Instead, we would play touch football in the yard, or down by the right of way to the beach, at least until the year we were up at my uncle's in Chelmsford, Mass and our game attracted a group of neighbours, becoming more and more spirited until my brother's complaint about my coverage when I broke up a pass intended for him, degenerated into a fist-fight: Myles Garrett eat your heart out.
Connecticut, where I grew up, boasts the oldest high school rivalry: New London High against Norwich Free Academy, now called, somewhat tackily, Ye Olde Ball Game. It started in 1875, but hasn't been played continuously. The oldest that has been played continuously is between Boston Latin and English High (which for some reason isn't called Boston English) which has been played every year since 1887. Most of the rest of the oldest rivalries are between the posh New England prep schools, and probably featured people who went on to run America: Andover/Exeter; Milton/Noble & Greenough; Groton/St Mark's. You also get anomalies: in Connecticut Derby/Shelton and Ansonia/Naugatuck are both big games in the Housatonic Valley that draw Thanksgiving crowds, but the Ansonia/Derby game during the season is actually bigger.
People think the Bears-Lions was the start of Thanksgiving pro football, but actually there were four games in 1920, a couple featuring NFL teams against non-league teams, including the Elyria (Ohio) Athletics, who played a scoreless draw with the NFL's Columbus Panhandles. The Bears (then called the Decatur Staleys) played the Chicago Tigers. Fixed rivalries came and went: the Packers and Lions was the big one when I was a kid, at least until 1963 when Vince Lombardi refused to continue playing on Thanksgiving after a 13-13 draw in Detroit (in which Nick Pietrosante, who played his high school ball at Ansonia High scored the Lions' only TD). “Four days is not enough time to get ready for a game” Lombardi told commissioner Pete Rozelle. Try telling that to Roger Goodell!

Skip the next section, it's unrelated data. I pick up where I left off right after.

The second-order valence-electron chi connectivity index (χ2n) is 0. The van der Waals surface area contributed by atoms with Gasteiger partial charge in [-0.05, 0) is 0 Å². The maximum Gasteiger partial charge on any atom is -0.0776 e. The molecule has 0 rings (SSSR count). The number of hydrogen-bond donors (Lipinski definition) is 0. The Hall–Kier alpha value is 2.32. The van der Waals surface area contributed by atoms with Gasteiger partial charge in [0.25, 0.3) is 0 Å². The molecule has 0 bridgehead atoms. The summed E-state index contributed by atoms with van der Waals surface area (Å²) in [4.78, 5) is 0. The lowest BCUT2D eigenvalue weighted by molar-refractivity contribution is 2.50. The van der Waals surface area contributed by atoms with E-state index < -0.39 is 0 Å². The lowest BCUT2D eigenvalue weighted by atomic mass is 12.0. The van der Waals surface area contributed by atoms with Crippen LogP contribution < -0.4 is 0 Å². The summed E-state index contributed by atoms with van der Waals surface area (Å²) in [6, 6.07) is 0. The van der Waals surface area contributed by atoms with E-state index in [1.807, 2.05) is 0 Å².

Three games is overkill, but this is America and we give thanks that more is always better and money (especially more money) always talks. But we really should allow some time for people to enjoy their dinner without the TV drawing them away – it used to do that even when there was only one, or two (the AFL's made it two, then in 1966 the NFL moved against the AFL by adding the second, with the Cowboys as regular hosts, and so it goes) to distract you. The prime time game is fine, I guess. It's a shame the oddities of the NFL schedule make it hard to make Dallas-Houston, for example, or the Giants-Jets a permanent Thanksgiving Day game; you'd think their computers could deal with that. I'd love to see Chicago-Detroit be regular, and maybe Green Bay-Minnesota too (you could play the late one in whichever dome team was at home). I did used to love hosting a Thanksgiving Triple Header at the Number One Sports Bar into the wee hours of the morning, just to be left with the real hardcore who were flipping a metaphorical bird, though not a turkey, at their days jobs.
But I also love thinking that Thanksgiving is indeed a time to give thanks, and that its spirit ought to carry us up to the peace that should be Christmas, and into a Happy New Year. To you all.